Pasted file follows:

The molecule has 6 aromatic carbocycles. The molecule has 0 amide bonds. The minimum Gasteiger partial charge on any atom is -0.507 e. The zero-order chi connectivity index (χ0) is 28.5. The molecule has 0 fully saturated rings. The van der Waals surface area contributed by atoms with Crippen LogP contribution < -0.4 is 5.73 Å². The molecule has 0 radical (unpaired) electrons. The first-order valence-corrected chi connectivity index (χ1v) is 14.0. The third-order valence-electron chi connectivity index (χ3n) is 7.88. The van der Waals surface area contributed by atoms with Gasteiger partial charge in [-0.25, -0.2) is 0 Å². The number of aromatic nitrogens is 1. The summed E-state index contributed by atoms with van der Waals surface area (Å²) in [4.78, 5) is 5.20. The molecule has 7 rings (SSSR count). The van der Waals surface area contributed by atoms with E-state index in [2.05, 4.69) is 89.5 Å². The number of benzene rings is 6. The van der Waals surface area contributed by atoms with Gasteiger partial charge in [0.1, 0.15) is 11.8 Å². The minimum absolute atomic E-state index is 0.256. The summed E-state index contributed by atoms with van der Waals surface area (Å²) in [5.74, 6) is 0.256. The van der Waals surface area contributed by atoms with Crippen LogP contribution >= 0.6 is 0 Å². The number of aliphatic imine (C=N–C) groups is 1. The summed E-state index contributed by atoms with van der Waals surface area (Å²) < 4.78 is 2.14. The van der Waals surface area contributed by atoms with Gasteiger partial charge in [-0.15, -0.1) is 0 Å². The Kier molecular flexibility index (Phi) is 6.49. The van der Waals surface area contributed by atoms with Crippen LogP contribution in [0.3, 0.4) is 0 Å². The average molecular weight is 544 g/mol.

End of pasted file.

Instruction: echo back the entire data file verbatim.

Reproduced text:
The molecule has 6 aromatic carbocycles. The molecule has 0 amide bonds. The minimum Gasteiger partial charge on any atom is -0.507 e. The zero-order chi connectivity index (χ0) is 28.5. The molecule has 0 fully saturated rings. The van der Waals surface area contributed by atoms with Crippen LogP contribution < -0.4 is 5.73 Å². The molecule has 0 radical (unpaired) electrons. The first-order valence-corrected chi connectivity index (χ1v) is 14.0. The third-order valence-electron chi connectivity index (χ3n) is 7.88. The van der Waals surface area contributed by atoms with Gasteiger partial charge in [-0.25, -0.2) is 0 Å². The number of aromatic nitrogens is 1. The summed E-state index contributed by atoms with van der Waals surface area (Å²) in [4.78, 5) is 5.20. The molecule has 7 rings (SSSR count). The van der Waals surface area contributed by atoms with E-state index in [2.05, 4.69) is 89.5 Å². The number of benzene rings is 6. The van der Waals surface area contributed by atoms with Gasteiger partial charge in [0.1, 0.15) is 11.8 Å². The minimum absolute atomic E-state index is 0.256. The summed E-state index contributed by atoms with van der Waals surface area (Å²) in [5.74, 6) is 0.256. The van der Waals surface area contributed by atoms with Crippen LogP contribution >= 0.6 is 0 Å². The number of aliphatic imine (C=N–C) groups is 1. The summed E-state index contributed by atoms with van der Waals surface area (Å²) < 4.78 is 2.14. The van der Waals surface area contributed by atoms with Gasteiger partial charge in [-0.15, -0.1) is 0 Å². The Kier molecular flexibility index (Phi) is 6.49. The van der Waals surface area contributed by atoms with Crippen LogP contribution in [0.3, 0.4) is 0 Å². The average molecular weight is 544 g/mol.